Vigdis went over to the barracks for the town guard, looking for Hakon.  She found some other guards who recognized her standing around a fire pit to keep warm.  Vigdis asked where Hakon was and was told he was questioning some troublemakers.  Knowing Hakon was a bully who kept control through power and domination, Vigdis knew that “questioning” was really “beating up on” and making enemies of the guard was not what she was here for.  She instead stood with the guards around the fire pit and made small talk until Hakon came out from the back of the building.

Hakon and Vigdis talked.  Vigdis learned that about four months ago, no one returned from the mine.  When the owner went to see what the problem was, he never returned either.  A few more went to see what the trouble was and they never returned.  With no ore from the mine, commerce through the town stopped.  Hakon indicated that he had some additional information Vigdis would want, but he needed a favor done before he’d share the information.  There was a group of rowdies over in the Poortown part of Evingard who were causing no end of trouble.  If Vigdis would “take care of them”, Hakon would share this additional information.

Vigdis thought it over and then accepted the proposal.  Hakon told her where the rowdies would be and how to identify them.  She then left the barracks and headed to the Snugly Duckling.  It never hurt to have some friends backing you up.

Masrur, Bodil, and Elric had walked from the town gate to the Snugly Duckling.  Along the way, they saw a pair of owls, one black, one white, sitting on a roof.  Both owls took off as they were noticed and Elric interpreted this as an omen that someone would lie to and betray them this day.  [He made a successful Omens and Portents check per the adventure.]

At the Snugly Duckling, Masrur and Bodil were warmly greeted by Sven the bartender and owner of the tavern.  Elric and Sven were introduced to each other and then the group fell to talking.  Sven knew some about the mine and shared that information with the trio of vikings [same information Vigdis gained from Hakon], but he also knew one other thing – rumor was that Fafnir’s Treasure had been located within the mine and the curse on that treasure was why people were disappearing and the town was being attacked.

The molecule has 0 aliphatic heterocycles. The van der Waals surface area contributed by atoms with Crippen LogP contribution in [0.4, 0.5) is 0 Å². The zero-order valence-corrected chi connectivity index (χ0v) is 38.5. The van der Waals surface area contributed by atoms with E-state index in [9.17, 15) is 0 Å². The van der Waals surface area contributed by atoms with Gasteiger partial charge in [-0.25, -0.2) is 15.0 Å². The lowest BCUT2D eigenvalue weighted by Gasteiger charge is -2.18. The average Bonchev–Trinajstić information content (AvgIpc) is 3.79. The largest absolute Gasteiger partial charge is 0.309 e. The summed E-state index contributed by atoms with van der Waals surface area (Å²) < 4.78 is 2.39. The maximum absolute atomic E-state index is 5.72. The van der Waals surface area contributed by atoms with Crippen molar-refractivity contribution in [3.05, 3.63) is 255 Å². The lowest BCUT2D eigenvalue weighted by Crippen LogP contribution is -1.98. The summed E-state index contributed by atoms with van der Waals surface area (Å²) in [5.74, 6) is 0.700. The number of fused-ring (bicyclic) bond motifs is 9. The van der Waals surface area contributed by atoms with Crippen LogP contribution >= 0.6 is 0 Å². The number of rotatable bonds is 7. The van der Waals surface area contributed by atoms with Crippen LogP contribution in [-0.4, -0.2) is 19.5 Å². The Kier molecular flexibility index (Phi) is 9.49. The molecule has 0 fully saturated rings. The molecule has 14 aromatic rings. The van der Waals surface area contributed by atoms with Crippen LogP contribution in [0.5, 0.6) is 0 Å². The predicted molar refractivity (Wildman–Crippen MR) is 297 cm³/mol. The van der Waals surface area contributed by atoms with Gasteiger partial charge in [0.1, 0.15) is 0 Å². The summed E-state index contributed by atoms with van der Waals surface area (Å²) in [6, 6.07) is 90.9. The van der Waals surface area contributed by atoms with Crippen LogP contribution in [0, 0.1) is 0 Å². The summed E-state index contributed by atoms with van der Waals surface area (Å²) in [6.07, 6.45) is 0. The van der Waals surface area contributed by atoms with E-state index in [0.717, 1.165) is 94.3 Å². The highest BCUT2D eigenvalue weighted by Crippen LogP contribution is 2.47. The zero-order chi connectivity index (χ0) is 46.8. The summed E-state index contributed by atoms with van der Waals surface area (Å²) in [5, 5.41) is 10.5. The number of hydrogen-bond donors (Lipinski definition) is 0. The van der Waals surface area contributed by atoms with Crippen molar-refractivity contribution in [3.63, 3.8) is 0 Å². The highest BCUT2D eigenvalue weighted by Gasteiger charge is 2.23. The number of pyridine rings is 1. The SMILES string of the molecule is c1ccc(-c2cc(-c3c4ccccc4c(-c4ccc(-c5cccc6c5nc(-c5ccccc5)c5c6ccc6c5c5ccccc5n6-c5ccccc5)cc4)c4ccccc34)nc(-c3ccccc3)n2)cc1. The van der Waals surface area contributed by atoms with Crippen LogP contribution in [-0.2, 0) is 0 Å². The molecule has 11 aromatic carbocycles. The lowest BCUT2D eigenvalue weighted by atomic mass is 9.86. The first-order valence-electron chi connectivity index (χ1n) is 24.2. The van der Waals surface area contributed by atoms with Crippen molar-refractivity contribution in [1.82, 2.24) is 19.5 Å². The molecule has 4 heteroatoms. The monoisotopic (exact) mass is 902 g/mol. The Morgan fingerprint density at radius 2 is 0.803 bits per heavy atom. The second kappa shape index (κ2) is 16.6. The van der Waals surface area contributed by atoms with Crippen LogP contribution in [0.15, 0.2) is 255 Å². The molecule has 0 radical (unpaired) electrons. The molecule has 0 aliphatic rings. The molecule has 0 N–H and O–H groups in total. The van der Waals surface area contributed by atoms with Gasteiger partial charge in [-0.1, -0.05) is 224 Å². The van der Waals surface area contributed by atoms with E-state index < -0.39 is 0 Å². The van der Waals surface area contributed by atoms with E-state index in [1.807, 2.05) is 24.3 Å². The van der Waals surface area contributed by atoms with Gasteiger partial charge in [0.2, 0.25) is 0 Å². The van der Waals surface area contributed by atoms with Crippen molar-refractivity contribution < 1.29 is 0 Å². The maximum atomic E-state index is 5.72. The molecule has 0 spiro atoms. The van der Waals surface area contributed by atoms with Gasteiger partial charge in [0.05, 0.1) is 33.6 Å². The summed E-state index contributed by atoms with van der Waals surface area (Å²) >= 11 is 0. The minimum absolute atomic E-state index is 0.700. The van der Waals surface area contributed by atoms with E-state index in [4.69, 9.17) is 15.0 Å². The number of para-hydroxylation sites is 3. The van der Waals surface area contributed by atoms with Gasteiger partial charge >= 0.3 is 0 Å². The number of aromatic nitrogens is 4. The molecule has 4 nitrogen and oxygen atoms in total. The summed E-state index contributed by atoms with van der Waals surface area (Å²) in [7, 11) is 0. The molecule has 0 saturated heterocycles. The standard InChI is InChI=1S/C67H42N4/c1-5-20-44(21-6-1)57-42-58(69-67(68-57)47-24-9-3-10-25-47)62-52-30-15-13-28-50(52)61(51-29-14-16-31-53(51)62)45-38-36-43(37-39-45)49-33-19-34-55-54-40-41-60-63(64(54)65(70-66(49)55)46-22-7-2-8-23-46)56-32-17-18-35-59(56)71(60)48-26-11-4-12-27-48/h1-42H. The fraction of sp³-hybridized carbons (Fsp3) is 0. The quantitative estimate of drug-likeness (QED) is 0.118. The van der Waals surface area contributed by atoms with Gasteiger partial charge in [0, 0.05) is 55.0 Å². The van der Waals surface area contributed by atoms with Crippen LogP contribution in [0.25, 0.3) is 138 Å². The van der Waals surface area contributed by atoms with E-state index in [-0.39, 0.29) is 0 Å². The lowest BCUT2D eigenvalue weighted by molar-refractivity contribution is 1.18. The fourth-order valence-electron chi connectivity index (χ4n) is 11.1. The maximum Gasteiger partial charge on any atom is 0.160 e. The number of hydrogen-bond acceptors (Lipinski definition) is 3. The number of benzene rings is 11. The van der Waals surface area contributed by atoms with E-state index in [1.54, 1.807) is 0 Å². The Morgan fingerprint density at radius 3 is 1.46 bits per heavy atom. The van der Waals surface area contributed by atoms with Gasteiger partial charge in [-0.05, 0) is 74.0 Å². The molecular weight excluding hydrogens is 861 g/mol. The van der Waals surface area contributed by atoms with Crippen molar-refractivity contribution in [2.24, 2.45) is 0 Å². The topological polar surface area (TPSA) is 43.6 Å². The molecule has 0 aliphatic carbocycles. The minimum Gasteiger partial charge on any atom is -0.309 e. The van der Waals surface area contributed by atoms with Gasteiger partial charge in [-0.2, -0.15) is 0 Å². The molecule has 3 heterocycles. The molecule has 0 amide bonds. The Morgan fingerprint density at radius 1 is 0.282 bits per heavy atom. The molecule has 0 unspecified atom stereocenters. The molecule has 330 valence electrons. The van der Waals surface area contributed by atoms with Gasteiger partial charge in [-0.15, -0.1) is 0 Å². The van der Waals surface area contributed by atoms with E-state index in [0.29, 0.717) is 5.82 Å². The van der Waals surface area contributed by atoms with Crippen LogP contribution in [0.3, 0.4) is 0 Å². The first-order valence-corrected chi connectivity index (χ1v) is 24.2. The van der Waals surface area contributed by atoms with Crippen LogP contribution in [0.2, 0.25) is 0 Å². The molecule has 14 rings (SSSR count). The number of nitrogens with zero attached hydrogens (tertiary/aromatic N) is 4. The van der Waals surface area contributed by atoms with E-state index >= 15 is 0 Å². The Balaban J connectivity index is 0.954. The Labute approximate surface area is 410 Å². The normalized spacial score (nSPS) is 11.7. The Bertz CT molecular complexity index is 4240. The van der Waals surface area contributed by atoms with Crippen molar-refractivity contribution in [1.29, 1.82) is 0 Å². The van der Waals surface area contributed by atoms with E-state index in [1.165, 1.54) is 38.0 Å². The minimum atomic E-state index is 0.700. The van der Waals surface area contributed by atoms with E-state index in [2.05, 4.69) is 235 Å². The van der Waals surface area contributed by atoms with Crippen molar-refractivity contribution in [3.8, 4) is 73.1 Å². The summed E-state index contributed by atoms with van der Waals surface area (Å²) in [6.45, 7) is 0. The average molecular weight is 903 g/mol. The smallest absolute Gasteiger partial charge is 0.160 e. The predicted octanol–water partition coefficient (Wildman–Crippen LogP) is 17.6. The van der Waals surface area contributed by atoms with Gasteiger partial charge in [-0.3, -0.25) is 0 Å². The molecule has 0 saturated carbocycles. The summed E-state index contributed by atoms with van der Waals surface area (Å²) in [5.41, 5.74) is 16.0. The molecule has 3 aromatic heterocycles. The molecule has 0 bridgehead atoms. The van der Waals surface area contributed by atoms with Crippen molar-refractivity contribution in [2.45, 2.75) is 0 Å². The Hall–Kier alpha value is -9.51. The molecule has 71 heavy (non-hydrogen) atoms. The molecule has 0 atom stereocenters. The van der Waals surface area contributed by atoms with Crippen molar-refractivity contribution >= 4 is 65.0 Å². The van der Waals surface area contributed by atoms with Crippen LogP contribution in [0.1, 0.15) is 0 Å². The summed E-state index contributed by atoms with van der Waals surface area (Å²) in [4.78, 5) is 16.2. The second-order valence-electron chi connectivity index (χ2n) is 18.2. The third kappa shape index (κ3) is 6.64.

Sven shared a brief retelling of the story of Fafnir’s Treasure.  As he was wrapping up with the story [this was Read Aloud text in the adventure], Vigdis and Gunnarr arrived at the tavern.  They were introduced to Sven as friends and the group exchanged information.  Gunnarr got into a side conversation with Sven, focusing on the ownership of the mine and how Gunnarr might acquire it if the previous owner was dead [and Gunnarr wasn’t above helping that worthy achieve Valhalla if it came to it].  Gunnarr was aware that the local Chief would need to be approached about this [successful Etiquette check] and learned from Sven that Ingvar held that title as his clan house was in town, an unusual location for a clan of the Wolf Tribe, which favored the wilds.  The previous owner [Olaf Olafsson] had a deal with Ingvar to share the profit and ore from the mine in order to claim ownership.  Sven suggested that Gunnarr would have to make the same deal to claim the mine for himself.  Gunnarr was fine with this.  Gunnarr arranged a tab with Sven in exchange for news of other places and ordered the house specialty – raspberry salmon fishcakes  and some mead.

Vigdis explained to the group that she might have access to additional information from the Captain of the Guard, but had to go clear out some rowdies in Poortown.  The rest of the group volunteered to help and the group left the tavern to go find the trouble.

When they left the tavern, a group of wild-eyed villagers accosted them, threatening violence.  The vikings responded with actual violence and rapidly beat them down, Masrur immediately turned into a Blood Wolf and Elric cast rune magic to put all eight down quickly.  Gunnarr took the time to drag the bodies out of the road and placed them to the side.